Myeloma is a relapsing-remitting cancer. This means there are periods when the myeloma is causing symptoms and needs to be treated, followed by periods of stable disease where the myeloma does not cause symptoms and does not require treatment


The causes of myeloma are not fully understood but it is thought to be caused by an interaction of both genetic and environmental factors


On average GP’s will only see one patient with myeloma in their entire career. This is why awareness is absolutely crucial.


The ring around the “My” in the Myeloma UK logo emphasises the individual nature of myeloma (every patient’s experience of thMyeloma logo CMYK for printe disease is unique) and represents a plasma cell, a type of white blood cell that is part of the immune system and can transform into a myeloma cell.


Myeloma UK established the Clinical Trial Network in 2009 to prioritise the most promising drugs in development and get those treatments to myeloma patients in the UK faster. The CTN continues to grow and has halved the average time it takes to set up a clinical trial. This is critical with a cancer that sadly is taking many lives each year.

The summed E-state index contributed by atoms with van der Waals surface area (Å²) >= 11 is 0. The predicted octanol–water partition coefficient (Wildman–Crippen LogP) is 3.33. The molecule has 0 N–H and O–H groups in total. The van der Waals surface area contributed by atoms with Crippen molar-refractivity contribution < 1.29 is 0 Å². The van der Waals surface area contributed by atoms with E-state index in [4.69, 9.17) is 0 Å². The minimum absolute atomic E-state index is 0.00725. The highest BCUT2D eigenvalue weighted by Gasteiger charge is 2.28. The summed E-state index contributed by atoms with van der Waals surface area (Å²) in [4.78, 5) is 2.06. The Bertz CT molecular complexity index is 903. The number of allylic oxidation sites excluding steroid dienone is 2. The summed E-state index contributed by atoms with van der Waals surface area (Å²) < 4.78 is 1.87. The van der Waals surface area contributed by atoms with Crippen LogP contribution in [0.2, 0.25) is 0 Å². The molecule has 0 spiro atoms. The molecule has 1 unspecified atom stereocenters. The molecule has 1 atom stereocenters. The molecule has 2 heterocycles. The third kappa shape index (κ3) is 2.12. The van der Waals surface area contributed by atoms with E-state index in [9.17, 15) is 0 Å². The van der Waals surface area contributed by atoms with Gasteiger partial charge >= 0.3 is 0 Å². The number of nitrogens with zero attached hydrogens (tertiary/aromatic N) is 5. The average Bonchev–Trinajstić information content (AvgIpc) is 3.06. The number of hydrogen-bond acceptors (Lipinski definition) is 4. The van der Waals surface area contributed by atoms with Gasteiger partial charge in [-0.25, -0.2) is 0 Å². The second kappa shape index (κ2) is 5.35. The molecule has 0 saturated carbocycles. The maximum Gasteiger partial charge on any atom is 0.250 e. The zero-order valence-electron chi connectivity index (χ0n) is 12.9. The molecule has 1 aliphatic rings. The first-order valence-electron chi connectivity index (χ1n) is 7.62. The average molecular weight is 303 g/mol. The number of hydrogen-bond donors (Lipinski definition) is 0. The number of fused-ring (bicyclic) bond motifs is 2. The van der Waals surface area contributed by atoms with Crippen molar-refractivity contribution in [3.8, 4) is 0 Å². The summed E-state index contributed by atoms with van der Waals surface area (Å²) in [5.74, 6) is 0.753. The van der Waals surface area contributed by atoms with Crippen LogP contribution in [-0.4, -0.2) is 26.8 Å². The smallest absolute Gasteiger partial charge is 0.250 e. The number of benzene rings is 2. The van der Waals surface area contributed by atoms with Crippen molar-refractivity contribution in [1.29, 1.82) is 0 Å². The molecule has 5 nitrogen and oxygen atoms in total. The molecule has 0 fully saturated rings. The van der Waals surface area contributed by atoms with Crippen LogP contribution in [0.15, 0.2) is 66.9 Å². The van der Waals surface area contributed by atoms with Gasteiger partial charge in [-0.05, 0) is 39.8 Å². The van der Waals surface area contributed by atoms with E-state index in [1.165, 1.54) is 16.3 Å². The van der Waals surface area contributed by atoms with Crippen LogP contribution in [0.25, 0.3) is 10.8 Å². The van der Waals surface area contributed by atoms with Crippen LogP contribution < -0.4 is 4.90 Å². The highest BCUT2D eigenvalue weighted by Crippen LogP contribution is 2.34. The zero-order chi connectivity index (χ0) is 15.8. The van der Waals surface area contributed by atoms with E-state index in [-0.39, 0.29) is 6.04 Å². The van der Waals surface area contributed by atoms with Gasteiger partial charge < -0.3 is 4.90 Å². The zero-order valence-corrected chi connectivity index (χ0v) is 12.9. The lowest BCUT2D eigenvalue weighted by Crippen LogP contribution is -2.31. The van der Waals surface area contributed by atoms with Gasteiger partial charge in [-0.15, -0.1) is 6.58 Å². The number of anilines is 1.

Myeloma UK receives no government or NHS funding. Their work is made possible by the generous support of fundraisers (yes, that’s us!) and donors and they work strategically to make every penny count.

FACT 10:

The majority of funds is dedicated to research into better treatments. The Myeloma Research Centre at The Institute of Cancer Research, London is a world-leader in the field of myeloma biology and genetics.


If you would like to sponsor me with my #40ChallengesB440, to support Myeloma UK and help make myeloma history, please either

go to http://www.justgiving.com/Deb-Gascoyne


text ‘DEBG99 £X’ to 70070

e.g ‘DEBG99 £40′ if you want to donate £40

1 Comment

Filed under Uncategorized